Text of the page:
What is shark finning?
Firstly, shark finning is illegal in all Australian waters. “Finning” is when a fisher catches a shark, slices off and keeps its fins, and throws the body back in the water.
But that doesn’t mean that Australia isn’t involved in the shark fin trade. Because whenever a shark is caught by a commercial fisher, the fisher can also legally sell the fins.
Australia trades fins, so what and why is the ‘Fins Naturally Attached’ rule necessary?
“Fins Naturally Attached” (FNA) means sharks have to be brought back to port in one piece before the fins are cut off. This stops live shark finning.
Without the FNA rule fishers can proces sharks at sea by off fins (we’re mostly talking about the dorsal and side pectoral fins) and flesh into separate piles, so long as they’re in the right proportions (typically set at 5% fins to flesh).
But what if there’s not much room left on the boat, and a fisher catches some species whose fins are highly valuable – like a scalloped or great hammerhead?
Without a FNA rule in place, the fisher might choose to keep the highly valuable fins, throw away shark bodies, or throw away less valuable fins, to keep that ratio balanced while still having room on the boat.
This is a practice called “high grading”. But the outcome is that sharks could be needlessly caught, or shark meat needlessly thrown away.
What’s more, once sharks are separated from their fins, it becomes very difficult to identify what kind of shark has been caught and endangered species can end up in the mix. This data is vital for fisheries managers to keep track of fishing activity to know if too many species are being caught, or even if endangered sharks are being killed.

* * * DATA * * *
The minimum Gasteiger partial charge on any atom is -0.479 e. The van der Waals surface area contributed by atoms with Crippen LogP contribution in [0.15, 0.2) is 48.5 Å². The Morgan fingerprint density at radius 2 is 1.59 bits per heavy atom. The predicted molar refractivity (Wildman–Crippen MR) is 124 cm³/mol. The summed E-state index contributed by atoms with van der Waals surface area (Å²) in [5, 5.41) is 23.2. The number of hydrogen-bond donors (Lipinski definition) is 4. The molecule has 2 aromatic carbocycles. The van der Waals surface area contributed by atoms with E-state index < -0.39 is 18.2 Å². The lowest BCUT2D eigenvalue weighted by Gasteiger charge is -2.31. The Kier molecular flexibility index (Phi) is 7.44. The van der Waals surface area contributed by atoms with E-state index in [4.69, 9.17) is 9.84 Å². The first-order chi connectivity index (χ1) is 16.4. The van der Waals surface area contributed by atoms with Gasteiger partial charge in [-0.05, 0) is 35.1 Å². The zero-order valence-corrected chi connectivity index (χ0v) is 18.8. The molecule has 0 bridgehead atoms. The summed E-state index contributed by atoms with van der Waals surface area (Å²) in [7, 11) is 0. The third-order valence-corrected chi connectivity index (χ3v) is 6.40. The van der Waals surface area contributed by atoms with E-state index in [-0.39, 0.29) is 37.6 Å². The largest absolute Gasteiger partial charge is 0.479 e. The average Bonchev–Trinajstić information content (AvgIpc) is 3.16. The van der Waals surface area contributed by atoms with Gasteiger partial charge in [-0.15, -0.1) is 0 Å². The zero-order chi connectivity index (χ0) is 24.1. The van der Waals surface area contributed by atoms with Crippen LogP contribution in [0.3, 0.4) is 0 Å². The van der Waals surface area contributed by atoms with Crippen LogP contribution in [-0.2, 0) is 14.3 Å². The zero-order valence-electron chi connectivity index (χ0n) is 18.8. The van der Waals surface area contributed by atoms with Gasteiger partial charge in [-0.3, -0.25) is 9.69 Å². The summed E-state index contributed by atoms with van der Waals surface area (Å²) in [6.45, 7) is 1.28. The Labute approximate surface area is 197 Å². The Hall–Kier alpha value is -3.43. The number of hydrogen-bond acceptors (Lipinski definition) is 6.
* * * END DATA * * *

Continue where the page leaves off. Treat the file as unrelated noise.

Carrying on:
These are not good outcomes for sharks.
Does Australia have a “Fins Naturally Attached” rule?
Australia is a patchwork of rules and it’s anti-finning measures are inconsistent.
Western Australia is the only place in Australia where there is no FNA rule in any of its state-managed fisheries that harvest sharks. Queensland and the Northern Territory have FNA in their largest shark fisheries but are yet to extend the law to their other fisheries. All other jurisdictions have FNA.
Why isn’t the fin trade banned in Australia?
Great question and it’s something FNA can also help resolve in light of the complexities and challenges navigating international trade laws. It might sound counter-intuitive, but once FNA is in place across all of Australia, the next step is the ‘Canada’ model.
Under Canadian law you can only export/import shark fins to and from Canada IF it’s in the form of FNA – that is, you need to trade the whole shark carcass, fins attached. This serves three very practical considerations;
- Disincentivises fin trading because it becomes very expensive to ship a whole animal
- If fins are traded, FNA prevents endangered species being traded and promotes better traceability of shark products because we can ID species, and easily identify countries/fisheries that have FNA in place.
- FNA supports full use of a shark (must be both a sustainable species and sourced from an ecologically sustainable fishery).
What can you do now?
The Western Australian government is now the only one left in Australia that has not done all it can to stamp out shark finning. Send a letter today, urging WA to make Fins Naturally Attached law.
 June 2019, Canada introduced changes to the Canadian Fisheries Act (RSC, 1985).